language that expressed anger over the termination of the relationship, while
others mentioned a "Cinderella story" and expressed sadness the
relationship had ended.

— Comments
posted on a YouTube channel called "kutiekenna11," a combination of a
nickname for MaKenna and the number of Ethan's lacrosse jersey, suggested
MaKenna was lonely and wanted to rekindle a relationship with a former boyfriend.

— The
following message was sent from an e‑mail address containing MaKenna's
name to Ethan's e‑mail address:  "I
love you, Ethan.  Don't ever forget
it.  If this is the end, always remember
that I'll be here for you.  If you found
someone else, I wish you the best, but I thought you promised you'd never

further testified that she received numerous unwanted communications from Ethan
in the summer and fall of 2011.  For

— In June, MaKenna
saw a photograph of a bride and groom kissing, which she claimed Ethan had
posted on the Internet.  "Ethan and
MaKenna" appeared at the top of the photograph, and "Forever" appeared
at the bottom.  A few days later, MaKenna
received an instant message from Ethan that said:  "[H]ahaha. . . .  [G]otta love this picture!!!  <3  [I] luv Natalie[.]  ☺  [F]**k you. 
[I] never loved you[.]  I was only
being nice."

— In July, Ethan
sent MaKenna nine text messages between 2:10 and 2:35 a.m. while she was visiting a friend in Texas.  These messages annoyed MaKenna and disturbed
her sleep.

— In
October, Ethan sent MaKenna the following text message:  "You['re] the only thing that picks me
[up] when [I']m down and [I']m addicted to us. 
I[']ll never find anyone like you[.] 
Baby[,] you['re] my number one and if you['re] leaving me[,] [I] don[']t
know what [I']m going to do[.]  [I]f this
is what you want[,] then[] this is my goodbye to you[.]  [I] will always be here for you.  Never forget that."

— In
November, MaKenna received a series of text messages from Ethan while she was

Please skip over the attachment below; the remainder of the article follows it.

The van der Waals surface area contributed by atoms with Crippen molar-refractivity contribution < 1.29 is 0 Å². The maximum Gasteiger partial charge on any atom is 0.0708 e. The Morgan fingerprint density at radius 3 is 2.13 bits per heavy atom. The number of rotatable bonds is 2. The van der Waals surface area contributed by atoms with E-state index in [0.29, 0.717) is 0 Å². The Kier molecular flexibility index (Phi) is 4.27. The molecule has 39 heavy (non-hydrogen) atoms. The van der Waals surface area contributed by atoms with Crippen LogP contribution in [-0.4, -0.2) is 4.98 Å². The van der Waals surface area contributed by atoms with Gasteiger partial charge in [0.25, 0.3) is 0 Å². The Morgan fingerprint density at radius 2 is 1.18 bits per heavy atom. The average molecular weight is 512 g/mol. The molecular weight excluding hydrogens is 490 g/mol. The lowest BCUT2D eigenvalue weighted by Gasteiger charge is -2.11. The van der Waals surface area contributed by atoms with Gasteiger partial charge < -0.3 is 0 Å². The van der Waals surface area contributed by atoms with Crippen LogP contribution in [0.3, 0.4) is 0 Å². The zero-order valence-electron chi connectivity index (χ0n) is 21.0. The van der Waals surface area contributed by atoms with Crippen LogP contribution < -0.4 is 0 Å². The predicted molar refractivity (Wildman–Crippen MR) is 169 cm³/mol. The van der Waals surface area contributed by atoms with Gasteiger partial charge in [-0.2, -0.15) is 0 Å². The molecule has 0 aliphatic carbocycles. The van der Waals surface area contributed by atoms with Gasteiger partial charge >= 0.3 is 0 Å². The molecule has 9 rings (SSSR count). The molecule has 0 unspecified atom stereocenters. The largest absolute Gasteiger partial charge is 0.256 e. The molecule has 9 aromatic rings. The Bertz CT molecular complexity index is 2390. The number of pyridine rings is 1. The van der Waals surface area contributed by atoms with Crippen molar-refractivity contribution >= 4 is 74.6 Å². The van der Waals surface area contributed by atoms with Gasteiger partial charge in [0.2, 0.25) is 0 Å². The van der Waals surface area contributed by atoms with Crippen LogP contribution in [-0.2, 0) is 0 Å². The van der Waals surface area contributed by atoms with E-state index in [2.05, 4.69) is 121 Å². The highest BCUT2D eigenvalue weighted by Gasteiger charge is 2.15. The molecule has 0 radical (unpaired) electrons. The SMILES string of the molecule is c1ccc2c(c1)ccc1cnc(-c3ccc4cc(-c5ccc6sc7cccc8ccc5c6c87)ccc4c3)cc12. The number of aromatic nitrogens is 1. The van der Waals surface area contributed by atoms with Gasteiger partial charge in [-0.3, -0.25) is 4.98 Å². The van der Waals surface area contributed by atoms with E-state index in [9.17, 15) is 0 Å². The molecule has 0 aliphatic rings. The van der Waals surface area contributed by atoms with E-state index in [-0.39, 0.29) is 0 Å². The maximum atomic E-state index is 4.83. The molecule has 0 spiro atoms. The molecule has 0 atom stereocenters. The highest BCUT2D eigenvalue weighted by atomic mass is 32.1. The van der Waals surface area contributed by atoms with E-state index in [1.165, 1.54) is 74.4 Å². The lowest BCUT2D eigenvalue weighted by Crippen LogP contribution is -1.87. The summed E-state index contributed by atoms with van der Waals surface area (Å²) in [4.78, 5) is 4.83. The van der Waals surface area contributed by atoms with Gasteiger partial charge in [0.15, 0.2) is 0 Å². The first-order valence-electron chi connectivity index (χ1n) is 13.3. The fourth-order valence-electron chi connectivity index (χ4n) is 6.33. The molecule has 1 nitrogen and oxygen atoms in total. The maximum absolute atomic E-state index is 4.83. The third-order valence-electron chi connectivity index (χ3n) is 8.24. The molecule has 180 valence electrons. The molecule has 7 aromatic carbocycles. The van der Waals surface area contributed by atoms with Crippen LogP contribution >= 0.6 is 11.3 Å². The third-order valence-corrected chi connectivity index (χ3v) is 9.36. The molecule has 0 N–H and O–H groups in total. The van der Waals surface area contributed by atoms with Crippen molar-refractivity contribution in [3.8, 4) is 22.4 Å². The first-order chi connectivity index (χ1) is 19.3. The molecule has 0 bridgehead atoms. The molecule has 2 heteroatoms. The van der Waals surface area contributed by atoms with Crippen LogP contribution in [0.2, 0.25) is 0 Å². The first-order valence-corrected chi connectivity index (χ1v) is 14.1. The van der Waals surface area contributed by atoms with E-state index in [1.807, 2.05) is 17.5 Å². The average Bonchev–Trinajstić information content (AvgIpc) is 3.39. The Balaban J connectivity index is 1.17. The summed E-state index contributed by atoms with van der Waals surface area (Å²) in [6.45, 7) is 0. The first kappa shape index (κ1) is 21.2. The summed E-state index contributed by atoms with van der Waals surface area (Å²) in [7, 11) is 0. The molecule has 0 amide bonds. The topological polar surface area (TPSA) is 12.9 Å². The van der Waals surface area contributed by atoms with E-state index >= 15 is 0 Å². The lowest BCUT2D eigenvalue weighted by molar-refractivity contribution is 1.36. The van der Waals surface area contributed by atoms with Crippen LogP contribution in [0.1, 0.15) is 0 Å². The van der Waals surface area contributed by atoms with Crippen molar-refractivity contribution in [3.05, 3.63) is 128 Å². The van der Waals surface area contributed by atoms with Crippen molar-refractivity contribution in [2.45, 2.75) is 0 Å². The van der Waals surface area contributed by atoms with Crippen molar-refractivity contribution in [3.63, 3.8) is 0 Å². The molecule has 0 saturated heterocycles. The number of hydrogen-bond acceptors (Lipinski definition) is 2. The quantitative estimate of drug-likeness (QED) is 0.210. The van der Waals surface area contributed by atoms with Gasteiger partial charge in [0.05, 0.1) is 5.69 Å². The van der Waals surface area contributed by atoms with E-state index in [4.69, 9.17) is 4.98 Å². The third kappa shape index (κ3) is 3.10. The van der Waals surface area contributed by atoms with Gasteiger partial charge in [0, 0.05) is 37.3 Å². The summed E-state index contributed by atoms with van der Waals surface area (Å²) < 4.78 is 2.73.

riding home from school with her friend Kyle. 
One of the messages stated:  "I
knew you were a cheat.  You always were.  You lying bitch.  I hope they [f]**k you and get you pregnant
so you can kill another one." 
Another stated:  "Girl[,] [I]
hate you.  I wish[] you would
disappear.  You messed up so don[']t even
come around me."  When MaKenna
received these messages, she "was upset that [Ethan] would talk to [her]
that way."

— Later in
November, Ethan sent MaKenna three instant messages.  One stated: 
"I love you MaKenna Victoria Portuguez/Espiritu."  Another stated:  "I love you so much but you keep hurting
me[.]  [¶]  I don[']t know why you don[']t get that."  And the third stated:  " '[I] don[']t want another
pretty face, [I] don[']t want just anyone to hold, [I] don[']t want my love to
go to waste, [I] want you and your beautiful soul.' "

December 2011 through February 2012, MaKenna testified she received several
text messages through a service called Pinger, which allows subscribers to send
text messages without paying a fee.  The
messages included the following:

— "Keep
talking to Kyle and my revenge will be flattening his tires."

— "I
just played our old song and man it's crazy how things have changed.  This time last year I would have never
imagined things like this.  I miss you
and hope wherever you are and whatever you're doing, you're happy.  Don't worry about me.  I'm surviving one day at a time."

— "You
left [C]atholic school to go to a public school.  Now you left public to go back to a private
[C]atholic school?  If you think you're
escaping the problem, you aren't.  I asked
people and they wouldn't tell me but I have my ways of finding things out."  MaKenna found this message "pretty odd
and scary."

— "I
don't know why you keep changing your number when all I want to do is talk to
you.  [S]eeing you Friday made me realize
what I've lost.  [P]lease answer
back.  I miss you."

Records obtained from Pinger listed an
account username that combined a nickname for MaKenna with Ethan's date of
birth, contained the e‑mail address that was created in MaKenna's name in
the summer of 2011, and showed the messages originated from IP addresses for
MaKenna's telephone and home wireless Internet. 
MaKenna denied sending the messages.

testified she transferred to a different high school the day after she received
the text message from Ethan about flattening her friend Kyle's tires because